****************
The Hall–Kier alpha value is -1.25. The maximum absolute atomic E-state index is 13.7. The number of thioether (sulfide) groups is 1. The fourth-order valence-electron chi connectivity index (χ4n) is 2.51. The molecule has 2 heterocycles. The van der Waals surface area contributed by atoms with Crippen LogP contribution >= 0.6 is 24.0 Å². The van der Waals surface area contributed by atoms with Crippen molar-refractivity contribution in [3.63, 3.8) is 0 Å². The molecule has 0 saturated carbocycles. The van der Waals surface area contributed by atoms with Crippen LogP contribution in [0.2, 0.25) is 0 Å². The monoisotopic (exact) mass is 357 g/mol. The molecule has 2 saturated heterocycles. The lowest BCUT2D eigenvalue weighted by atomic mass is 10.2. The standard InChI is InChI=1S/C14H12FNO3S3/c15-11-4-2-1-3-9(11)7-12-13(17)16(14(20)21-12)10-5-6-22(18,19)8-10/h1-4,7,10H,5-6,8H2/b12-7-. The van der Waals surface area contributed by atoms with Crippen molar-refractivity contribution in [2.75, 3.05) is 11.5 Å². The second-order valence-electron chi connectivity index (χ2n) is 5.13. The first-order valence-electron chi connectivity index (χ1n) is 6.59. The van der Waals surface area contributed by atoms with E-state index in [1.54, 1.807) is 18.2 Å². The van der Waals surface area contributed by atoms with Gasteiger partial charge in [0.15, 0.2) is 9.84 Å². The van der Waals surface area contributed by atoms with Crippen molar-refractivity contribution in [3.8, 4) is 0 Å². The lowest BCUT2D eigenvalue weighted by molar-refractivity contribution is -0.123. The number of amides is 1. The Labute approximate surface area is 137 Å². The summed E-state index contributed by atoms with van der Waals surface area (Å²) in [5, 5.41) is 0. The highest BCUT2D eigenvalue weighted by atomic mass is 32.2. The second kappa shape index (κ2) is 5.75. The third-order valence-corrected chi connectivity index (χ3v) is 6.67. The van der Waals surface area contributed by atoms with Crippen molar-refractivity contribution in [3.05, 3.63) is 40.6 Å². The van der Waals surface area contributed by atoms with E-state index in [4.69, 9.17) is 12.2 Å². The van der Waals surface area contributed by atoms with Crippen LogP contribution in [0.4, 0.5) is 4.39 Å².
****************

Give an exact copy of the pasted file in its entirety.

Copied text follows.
The Hall–Kier alpha value is -1.25. The maximum absolute atomic E-state index is 13.7. The number of thioether (sulfide) groups is 1. The fourth-order valence-electron chi connectivity index (χ4n) is 2.51. The molecule has 2 heterocycles. The van der Waals surface area contributed by atoms with Crippen LogP contribution >= 0.6 is 24.0 Å². The van der Waals surface area contributed by atoms with Crippen molar-refractivity contribution in [3.63, 3.8) is 0 Å². The molecule has 0 saturated carbocycles. The van der Waals surface area contributed by atoms with Crippen LogP contribution in [0.2, 0.25) is 0 Å². The monoisotopic (exact) mass is 357 g/mol. The molecule has 2 saturated heterocycles. The lowest BCUT2D eigenvalue weighted by atomic mass is 10.2. The standard InChI is InChI=1S/C14H12FNO3S3/c15-11-4-2-1-3-9(11)7-12-13(17)16(14(20)21-12)10-5-6-22(18,19)8-10/h1-4,7,10H,5-6,8H2/b12-7-. The van der Waals surface area contributed by atoms with Crippen molar-refractivity contribution in [2.75, 3.05) is 11.5 Å². The second-order valence-electron chi connectivity index (χ2n) is 5.13. The first-order valence-electron chi connectivity index (χ1n) is 6.59. The van der Waals surface area contributed by atoms with E-state index in [1.54, 1.807) is 18.2 Å². The van der Waals surface area contributed by atoms with Gasteiger partial charge in [0.15, 0.2) is 9.84 Å². The van der Waals surface area contributed by atoms with Crippen molar-refractivity contribution in [3.8, 4) is 0 Å². The lowest BCUT2D eigenvalue weighted by molar-refractivity contribution is -0.123. The number of amides is 1. The Labute approximate surface area is 137 Å². The summed E-state index contributed by atoms with van der Waals surface area (Å²) in [5, 5.41) is 0. The highest BCUT2D eigenvalue weighted by atomic mass is 32.2. The second kappa shape index (κ2) is 5.75. The third-order valence-corrected chi connectivity index (χ3v) is 6.67. The van der Waals surface area contributed by atoms with Crippen molar-refractivity contribution in [3.05, 3.63) is 40.6 Å². The van der Waals surface area contributed by atoms with E-state index in [4.69, 9.17) is 12.2 Å². The van der Waals surface area contributed by atoms with Crippen LogP contribution in [0.4, 0.5) is 4.39 Å².